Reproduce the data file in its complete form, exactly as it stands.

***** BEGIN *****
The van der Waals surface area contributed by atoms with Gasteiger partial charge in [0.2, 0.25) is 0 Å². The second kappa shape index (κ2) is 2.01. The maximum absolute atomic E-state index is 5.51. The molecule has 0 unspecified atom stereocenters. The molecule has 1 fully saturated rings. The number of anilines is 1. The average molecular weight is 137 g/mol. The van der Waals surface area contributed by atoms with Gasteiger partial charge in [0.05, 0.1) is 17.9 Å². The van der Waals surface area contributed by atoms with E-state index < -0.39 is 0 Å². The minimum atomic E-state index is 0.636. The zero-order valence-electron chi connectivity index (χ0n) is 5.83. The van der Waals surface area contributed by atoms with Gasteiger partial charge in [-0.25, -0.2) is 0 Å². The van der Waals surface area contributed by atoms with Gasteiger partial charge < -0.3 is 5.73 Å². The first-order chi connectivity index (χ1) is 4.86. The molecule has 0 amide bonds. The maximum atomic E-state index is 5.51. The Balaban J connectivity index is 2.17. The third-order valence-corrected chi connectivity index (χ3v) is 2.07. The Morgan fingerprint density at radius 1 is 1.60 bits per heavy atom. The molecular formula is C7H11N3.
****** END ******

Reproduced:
The van der Waals surface area contributed by atoms with Gasteiger partial charge in [0.2, 0.25) is 0 Å². The second kappa shape index (κ2) is 2.01. The maximum absolute atomic E-state index is 5.51. The molecule has 0 unspecified atom stereocenters. The molecule has 1 fully saturated rings. The number of anilines is 1. The average molecular weight is 137 g/mol. The van der Waals surface area contributed by atoms with Gasteiger partial charge in [0.05, 0.1) is 17.9 Å². The van der Waals surface area contributed by atoms with E-state index < -0.39 is 0 Å². The minimum atomic E-state index is 0.636. The zero-order valence-electron chi connectivity index (χ0n) is 5.83. The van der Waals surface area contributed by atoms with Gasteiger partial charge in [-0.25, -0.2) is 0 Å². The van der Waals surface area contributed by atoms with Gasteiger partial charge < -0.3 is 5.73 Å². The first-order chi connectivity index (χ1) is 4.86. The molecule has 0 amide bonds. The maximum atomic E-state index is 5.51. The Balaban J connectivity index is 2.17. The third-order valence-corrected chi connectivity index (χ3v) is 2.07. The Morgan fingerprint density at radius 1 is 1.60 bits per heavy atom. The molecular formula is C7H11N3.